Banking on an Upset

Wealthy Challenger Insists Bishop Is Beatable

Posted September 28, 2004 at 6:46pm

Republican Bill Manger has an uphill battle ahead of him in New York’s volatile 1st district.

Rep. Tim Bishop (D-N.Y.) has turned his challenger’s name recognition woes into a big lead in the polls, according to knowledgeable Democratic sources. The prohibitive cost of advertising in the Long Island district could mean Bishop’s lead is almost impregnable as the election draws near.

Manger’s campaign seems either unaware of, or unworried by, his name-recognition troubles. The candidate feels he’s making a good connection with the voters he has talked to. Inspired by Sen. John McCain’s (R-Ariz.) initial grassroots campaign for the Senate, Manger has visited almost 3,000 houses in the district.

“I even went to Fisher’s Island,” Manger said. “They had never had a candidate go out there before …. They were pretty excited by the attention.”

Even if Manger gets all of the 300 or so votes on the tiny island that’s closer to Connecticut than Long Island, that is not a formula for victory. Although the district boasts a 3-to-2 advantage for the GOP in voter enrollment, a large segment of independents usually determine the outcome.

And in the end, money, not door-knocking prowess, should be paramount. Through Aug. 25, Bishop had $813,000 in the bank and Manger had $483,000.

But Manger, a personally wealthy former investment banker and federal transportation official, has begun to pour his own money into the campaign. He has loaned the campaign $200,000, and reserved the right to give more if he feels it is necessary. With the money he has on hand, Manger is spending $75,000 a week on cable ads and $25,000 a week on radio spots in an effort to raise his profile.

The National Republican Congressional Committee has also earmarked $60,000 for the race for a modest cable buy.

The Manger campaign has been airing a series of cable spots accusing Bishop of driving Southampton College, where he served as provost, into bankruptcy because of his reckless spending. While the Bishop campaign portrays the ad as a “smear,” Manger spokesman Lance Cospey replies that the ads address issues that are important to the district.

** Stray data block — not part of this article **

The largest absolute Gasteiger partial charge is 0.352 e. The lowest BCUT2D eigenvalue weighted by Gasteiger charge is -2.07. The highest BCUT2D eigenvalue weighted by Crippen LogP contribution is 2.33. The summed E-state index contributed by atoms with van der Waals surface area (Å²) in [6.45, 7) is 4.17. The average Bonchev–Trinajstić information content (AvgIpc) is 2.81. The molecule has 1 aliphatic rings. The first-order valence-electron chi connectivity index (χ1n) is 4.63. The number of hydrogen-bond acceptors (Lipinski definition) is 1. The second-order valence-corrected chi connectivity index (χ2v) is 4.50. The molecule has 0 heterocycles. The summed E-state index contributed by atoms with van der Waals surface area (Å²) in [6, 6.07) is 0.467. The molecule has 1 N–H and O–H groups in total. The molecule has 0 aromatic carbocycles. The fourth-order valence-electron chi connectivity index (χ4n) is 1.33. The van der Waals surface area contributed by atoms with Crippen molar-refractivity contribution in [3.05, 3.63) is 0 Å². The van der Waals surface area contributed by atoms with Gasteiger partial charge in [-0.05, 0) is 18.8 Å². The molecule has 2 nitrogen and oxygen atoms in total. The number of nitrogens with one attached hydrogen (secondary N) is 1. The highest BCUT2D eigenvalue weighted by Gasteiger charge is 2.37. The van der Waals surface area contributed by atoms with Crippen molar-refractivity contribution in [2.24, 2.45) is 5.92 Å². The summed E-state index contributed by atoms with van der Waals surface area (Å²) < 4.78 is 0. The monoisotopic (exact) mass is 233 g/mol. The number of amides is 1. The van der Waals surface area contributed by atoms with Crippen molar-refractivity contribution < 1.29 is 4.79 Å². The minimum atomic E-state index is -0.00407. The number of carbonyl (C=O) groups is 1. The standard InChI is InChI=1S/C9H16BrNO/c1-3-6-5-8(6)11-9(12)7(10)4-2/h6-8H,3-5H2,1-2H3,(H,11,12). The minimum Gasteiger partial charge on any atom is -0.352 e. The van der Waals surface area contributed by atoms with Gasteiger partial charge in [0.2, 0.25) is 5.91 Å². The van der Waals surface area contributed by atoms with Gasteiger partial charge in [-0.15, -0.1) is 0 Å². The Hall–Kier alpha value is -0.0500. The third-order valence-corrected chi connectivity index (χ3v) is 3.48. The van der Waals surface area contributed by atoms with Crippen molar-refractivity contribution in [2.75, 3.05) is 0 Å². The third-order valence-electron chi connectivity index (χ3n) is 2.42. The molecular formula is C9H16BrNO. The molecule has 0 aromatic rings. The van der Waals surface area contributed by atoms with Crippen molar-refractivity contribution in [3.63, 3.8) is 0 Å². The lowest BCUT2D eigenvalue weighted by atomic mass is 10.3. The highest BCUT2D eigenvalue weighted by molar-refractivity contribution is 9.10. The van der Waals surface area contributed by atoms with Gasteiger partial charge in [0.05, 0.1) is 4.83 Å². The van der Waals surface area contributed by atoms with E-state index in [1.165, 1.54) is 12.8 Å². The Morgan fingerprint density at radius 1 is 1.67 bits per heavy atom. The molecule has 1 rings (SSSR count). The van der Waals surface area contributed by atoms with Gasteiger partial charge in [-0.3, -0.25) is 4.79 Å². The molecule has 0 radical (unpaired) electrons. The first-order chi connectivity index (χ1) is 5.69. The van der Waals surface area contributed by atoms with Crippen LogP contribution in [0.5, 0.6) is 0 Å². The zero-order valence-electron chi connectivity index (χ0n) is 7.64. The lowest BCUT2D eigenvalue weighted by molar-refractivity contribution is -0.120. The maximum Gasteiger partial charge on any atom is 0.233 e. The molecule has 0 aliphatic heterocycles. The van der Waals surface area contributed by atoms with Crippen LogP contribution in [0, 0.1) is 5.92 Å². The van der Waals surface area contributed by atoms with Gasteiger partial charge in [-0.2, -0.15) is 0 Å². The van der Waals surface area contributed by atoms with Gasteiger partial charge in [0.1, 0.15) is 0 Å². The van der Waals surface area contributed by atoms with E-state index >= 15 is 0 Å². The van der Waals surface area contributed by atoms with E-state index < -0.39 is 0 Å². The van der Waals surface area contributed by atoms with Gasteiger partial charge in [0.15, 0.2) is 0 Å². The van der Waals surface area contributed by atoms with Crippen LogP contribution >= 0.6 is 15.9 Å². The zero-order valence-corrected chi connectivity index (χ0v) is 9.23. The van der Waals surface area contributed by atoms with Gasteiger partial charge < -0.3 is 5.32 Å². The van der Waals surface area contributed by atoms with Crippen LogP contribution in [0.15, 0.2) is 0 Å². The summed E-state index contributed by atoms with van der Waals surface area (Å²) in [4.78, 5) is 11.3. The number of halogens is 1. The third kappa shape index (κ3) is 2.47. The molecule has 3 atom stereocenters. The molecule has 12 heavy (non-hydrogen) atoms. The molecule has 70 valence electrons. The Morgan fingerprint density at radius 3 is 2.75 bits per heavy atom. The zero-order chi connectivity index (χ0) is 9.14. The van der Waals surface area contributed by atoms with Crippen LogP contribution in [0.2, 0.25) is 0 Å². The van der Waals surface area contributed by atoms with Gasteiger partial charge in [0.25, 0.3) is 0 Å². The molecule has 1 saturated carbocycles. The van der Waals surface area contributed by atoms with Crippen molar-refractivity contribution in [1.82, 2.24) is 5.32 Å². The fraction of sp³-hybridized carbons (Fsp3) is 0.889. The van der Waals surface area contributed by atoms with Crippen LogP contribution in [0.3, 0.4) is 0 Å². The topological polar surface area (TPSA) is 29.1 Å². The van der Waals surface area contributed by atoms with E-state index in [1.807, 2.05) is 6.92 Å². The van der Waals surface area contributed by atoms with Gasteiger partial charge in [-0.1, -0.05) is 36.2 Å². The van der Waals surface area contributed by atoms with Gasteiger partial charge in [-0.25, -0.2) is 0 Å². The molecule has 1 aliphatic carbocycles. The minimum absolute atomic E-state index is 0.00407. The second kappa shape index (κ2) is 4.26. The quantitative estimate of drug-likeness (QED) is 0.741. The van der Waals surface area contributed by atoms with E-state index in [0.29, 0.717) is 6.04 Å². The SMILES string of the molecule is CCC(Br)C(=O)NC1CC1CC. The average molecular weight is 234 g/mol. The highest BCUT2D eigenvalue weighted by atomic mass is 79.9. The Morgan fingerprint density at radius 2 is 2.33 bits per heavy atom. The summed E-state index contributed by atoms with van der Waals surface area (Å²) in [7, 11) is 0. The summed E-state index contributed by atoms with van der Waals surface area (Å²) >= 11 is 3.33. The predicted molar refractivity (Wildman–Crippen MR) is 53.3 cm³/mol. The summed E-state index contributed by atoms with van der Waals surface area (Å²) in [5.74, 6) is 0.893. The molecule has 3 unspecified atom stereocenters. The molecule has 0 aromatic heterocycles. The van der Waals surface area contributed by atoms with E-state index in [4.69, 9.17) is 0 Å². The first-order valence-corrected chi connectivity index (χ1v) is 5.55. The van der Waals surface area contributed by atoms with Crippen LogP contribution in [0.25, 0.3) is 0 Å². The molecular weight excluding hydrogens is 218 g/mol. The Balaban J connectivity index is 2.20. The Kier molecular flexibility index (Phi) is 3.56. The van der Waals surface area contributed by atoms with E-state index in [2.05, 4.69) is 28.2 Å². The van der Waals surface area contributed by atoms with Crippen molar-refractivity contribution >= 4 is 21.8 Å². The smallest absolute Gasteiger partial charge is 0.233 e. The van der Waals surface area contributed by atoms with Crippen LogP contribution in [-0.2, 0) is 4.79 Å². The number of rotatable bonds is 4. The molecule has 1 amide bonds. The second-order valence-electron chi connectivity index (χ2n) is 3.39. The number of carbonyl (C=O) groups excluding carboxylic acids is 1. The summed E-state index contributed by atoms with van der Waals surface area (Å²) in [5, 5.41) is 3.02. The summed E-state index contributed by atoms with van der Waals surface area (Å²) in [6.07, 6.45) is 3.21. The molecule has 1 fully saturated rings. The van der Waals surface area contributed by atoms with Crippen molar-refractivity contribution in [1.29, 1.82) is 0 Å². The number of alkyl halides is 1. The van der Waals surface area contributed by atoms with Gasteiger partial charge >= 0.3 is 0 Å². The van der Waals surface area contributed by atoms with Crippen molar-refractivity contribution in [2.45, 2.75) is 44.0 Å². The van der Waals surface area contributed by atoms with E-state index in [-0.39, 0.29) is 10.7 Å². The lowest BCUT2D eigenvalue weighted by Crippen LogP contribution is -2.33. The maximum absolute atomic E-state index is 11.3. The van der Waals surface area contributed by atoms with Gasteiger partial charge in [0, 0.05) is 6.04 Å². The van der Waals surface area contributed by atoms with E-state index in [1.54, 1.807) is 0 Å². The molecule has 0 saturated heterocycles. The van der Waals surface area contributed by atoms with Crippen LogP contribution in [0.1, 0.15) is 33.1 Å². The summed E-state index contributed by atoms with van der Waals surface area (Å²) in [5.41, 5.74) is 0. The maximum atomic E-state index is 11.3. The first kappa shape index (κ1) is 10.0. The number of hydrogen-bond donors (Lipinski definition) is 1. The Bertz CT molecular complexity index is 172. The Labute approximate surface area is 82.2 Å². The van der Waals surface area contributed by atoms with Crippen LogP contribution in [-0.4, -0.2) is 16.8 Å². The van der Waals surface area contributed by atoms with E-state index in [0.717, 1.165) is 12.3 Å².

“We’re talking about issues,” he said. “[Bishop] is trying to play a game of ‘scare the voters.’ We’re talking about tax votes and his tenure of spending at Southampton. It’s not a negative spot.”

But Manger may need to be careful in his attempts to become known to the voters, mindful of the fate that befell the man Bishop replaced in the 1st district, Felix Grucci. In his 2002 re-election campaign Grucci ran a series of advertisements accusing Bishop of being insensitive to rape victims on the Southampton College campus. Those ads turned off many voters.

“His campaign overreached on an issue, about some young girl being raped. They tried to portray Bishop as being insensitive to this crime, and it lacked credibility” one Republican familiar with the campaign explained.

Additionally, Grucci made “tons of little mistakes … and the voters said ‘this isn’t a guy I want around,’” the Republican said. Bishop, he thinks, simply “wasn’t Grucci.”

Bishop is now the incumbent with the name recognition, which is no small advantage in a district where a week of advertising on the broadcast networks costs upwards of a million dollars.

The incumbent is not worried by the difference in party registration, either.

“To say that this district has a Republican advantage is based on local factors” that are no longer relevant, said a Democratic campaign official who did not want to be named. “It’s similar to Southern Democrats; party loyalty is based on the past more so than the present.” The party a person is registered with means little when it comes to how they will actually vote, the Democrat said.

Bishop’s allies argue that Manger’s decision to pour money into the race and start running negative ads are signs that his campaign is in trouble.

Manger has called in national figures who are very popular with the independent-minded voters in an effort to lift his campaign.

Former New York Mayor Rudy Giuliani (R) has already done a radio spot for the campaign and visited the district “a couple of times … he’s a strong supporter,” according to Cospey.

McCain has also lent his support to the campaign, Cospey says, and will record an advertisement for the challenger when his schedule permits.

Despite the help Manger is getting from independent-minded Republicans like Giuliani and McCain, Democrats will argue that Manger will vote in lockstep with the conservative House leadership.

Manger himself remains optimistic. He feels that momentum is with him, pointing to polling that shows President Bush has gone from being down by 8 points to being up by 5 points in the district.

His current advertising campaign and door-to-door work will raise his profile in the district and help get his message out, which he feels is in sync with the 1st district’s voters.

But, he concedes, “it’s a tough district to become famous [in] real fast.”